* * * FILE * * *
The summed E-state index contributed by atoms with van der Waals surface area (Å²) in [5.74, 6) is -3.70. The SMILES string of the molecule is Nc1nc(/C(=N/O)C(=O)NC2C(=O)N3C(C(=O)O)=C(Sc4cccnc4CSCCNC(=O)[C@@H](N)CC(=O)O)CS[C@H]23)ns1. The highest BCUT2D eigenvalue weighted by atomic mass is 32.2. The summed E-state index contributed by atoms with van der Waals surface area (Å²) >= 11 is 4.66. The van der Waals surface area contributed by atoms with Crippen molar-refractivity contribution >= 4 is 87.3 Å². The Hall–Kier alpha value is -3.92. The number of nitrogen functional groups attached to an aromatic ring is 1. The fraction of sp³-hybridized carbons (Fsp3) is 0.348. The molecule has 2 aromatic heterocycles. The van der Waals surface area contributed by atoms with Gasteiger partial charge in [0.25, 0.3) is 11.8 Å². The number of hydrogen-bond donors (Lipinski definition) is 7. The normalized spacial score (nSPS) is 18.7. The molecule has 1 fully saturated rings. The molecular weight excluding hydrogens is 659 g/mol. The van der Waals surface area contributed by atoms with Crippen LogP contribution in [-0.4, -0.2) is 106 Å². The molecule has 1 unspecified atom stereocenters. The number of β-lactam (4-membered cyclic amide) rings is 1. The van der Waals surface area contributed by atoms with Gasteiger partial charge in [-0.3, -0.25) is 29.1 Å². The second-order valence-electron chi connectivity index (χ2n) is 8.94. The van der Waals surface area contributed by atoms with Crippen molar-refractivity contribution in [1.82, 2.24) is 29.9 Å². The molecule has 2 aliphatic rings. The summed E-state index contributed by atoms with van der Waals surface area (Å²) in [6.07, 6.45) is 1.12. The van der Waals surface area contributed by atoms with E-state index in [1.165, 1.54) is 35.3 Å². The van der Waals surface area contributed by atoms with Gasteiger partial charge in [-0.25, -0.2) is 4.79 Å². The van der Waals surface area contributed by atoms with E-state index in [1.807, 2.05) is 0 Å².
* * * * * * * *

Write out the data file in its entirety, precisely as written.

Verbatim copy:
The summed E-state index contributed by atoms with van der Waals surface area (Å²) in [5.74, 6) is -3.70. The SMILES string of the molecule is Nc1nc(/C(=N/O)C(=O)NC2C(=O)N3C(C(=O)O)=C(Sc4cccnc4CSCCNC(=O)[C@@H](N)CC(=O)O)CS[C@H]23)ns1. The highest BCUT2D eigenvalue weighted by atomic mass is 32.2. The summed E-state index contributed by atoms with van der Waals surface area (Å²) >= 11 is 4.66. The van der Waals surface area contributed by atoms with Crippen molar-refractivity contribution >= 4 is 87.3 Å². The Hall–Kier alpha value is -3.92. The number of nitrogen functional groups attached to an aromatic ring is 1. The fraction of sp³-hybridized carbons (Fsp3) is 0.348. The molecule has 2 aromatic heterocycles. The van der Waals surface area contributed by atoms with Gasteiger partial charge in [0.25, 0.3) is 11.8 Å². The number of hydrogen-bond donors (Lipinski definition) is 7. The normalized spacial score (nSPS) is 18.7. The molecule has 1 fully saturated rings. The molecular weight excluding hydrogens is 659 g/mol. The van der Waals surface area contributed by atoms with Crippen LogP contribution in [-0.4, -0.2) is 106 Å². The molecule has 1 unspecified atom stereocenters. The number of β-lactam (4-membered cyclic amide) rings is 1. The van der Waals surface area contributed by atoms with Gasteiger partial charge in [-0.3, -0.25) is 29.1 Å². The second-order valence-electron chi connectivity index (χ2n) is 8.94. The van der Waals surface area contributed by atoms with Crippen molar-refractivity contribution in [1.82, 2.24) is 29.9 Å². The molecule has 2 aliphatic rings. The summed E-state index contributed by atoms with van der Waals surface area (Å²) in [6.07, 6.45) is 1.12. The van der Waals surface area contributed by atoms with E-state index in [1.165, 1.54) is 35.3 Å². The van der Waals surface area contributed by atoms with Gasteiger partial charge in [-0.25, -0.2) is 4.79 Å². The van der Waals surface area contributed by atoms with E-state index in [1.807, 2.05) is 0 Å².